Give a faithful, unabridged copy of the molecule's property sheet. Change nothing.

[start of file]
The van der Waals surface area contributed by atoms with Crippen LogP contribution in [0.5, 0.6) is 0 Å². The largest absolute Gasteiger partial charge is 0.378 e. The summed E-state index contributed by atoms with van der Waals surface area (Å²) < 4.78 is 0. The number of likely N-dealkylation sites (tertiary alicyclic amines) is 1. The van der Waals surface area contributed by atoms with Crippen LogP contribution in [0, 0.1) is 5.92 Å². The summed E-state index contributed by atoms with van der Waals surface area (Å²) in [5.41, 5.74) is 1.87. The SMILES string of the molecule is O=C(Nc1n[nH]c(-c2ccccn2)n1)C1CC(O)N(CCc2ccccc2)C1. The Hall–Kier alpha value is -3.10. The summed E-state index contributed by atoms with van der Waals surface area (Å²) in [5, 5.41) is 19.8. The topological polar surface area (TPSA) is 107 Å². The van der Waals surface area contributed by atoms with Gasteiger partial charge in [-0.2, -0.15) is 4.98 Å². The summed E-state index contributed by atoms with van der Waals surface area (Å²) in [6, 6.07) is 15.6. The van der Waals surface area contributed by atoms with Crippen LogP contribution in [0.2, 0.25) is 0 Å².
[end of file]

The van der Waals surface area contributed by atoms with Crippen LogP contribution in [0.5, 0.6) is 0 Å². The largest absolute Gasteiger partial charge is 0.378 e. The summed E-state index contributed by atoms with van der Waals surface area (Å²) < 4.78 is 0. The number of likely N-dealkylation sites (tertiary alicyclic amines) is 1. The van der Waals surface area contributed by atoms with Crippen LogP contribution in [0, 0.1) is 5.92 Å². The summed E-state index contributed by atoms with van der Waals surface area (Å²) in [5.41, 5.74) is 1.87. The SMILES string of the molecule is O=C(Nc1n[nH]c(-c2ccccn2)n1)C1CC(O)N(CCc2ccccc2)C1. The Hall–Kier alpha value is -3.10. The summed E-state index contributed by atoms with van der Waals surface area (Å²) in [5, 5.41) is 19.8. The topological polar surface area (TPSA) is 107 Å². The van der Waals surface area contributed by atoms with Gasteiger partial charge in [-0.2, -0.15) is 4.98 Å². The summed E-state index contributed by atoms with van der Waals surface area (Å²) in [6, 6.07) is 15.6. The van der Waals surface area contributed by atoms with Crippen LogP contribution in [0.2, 0.25) is 0 Å².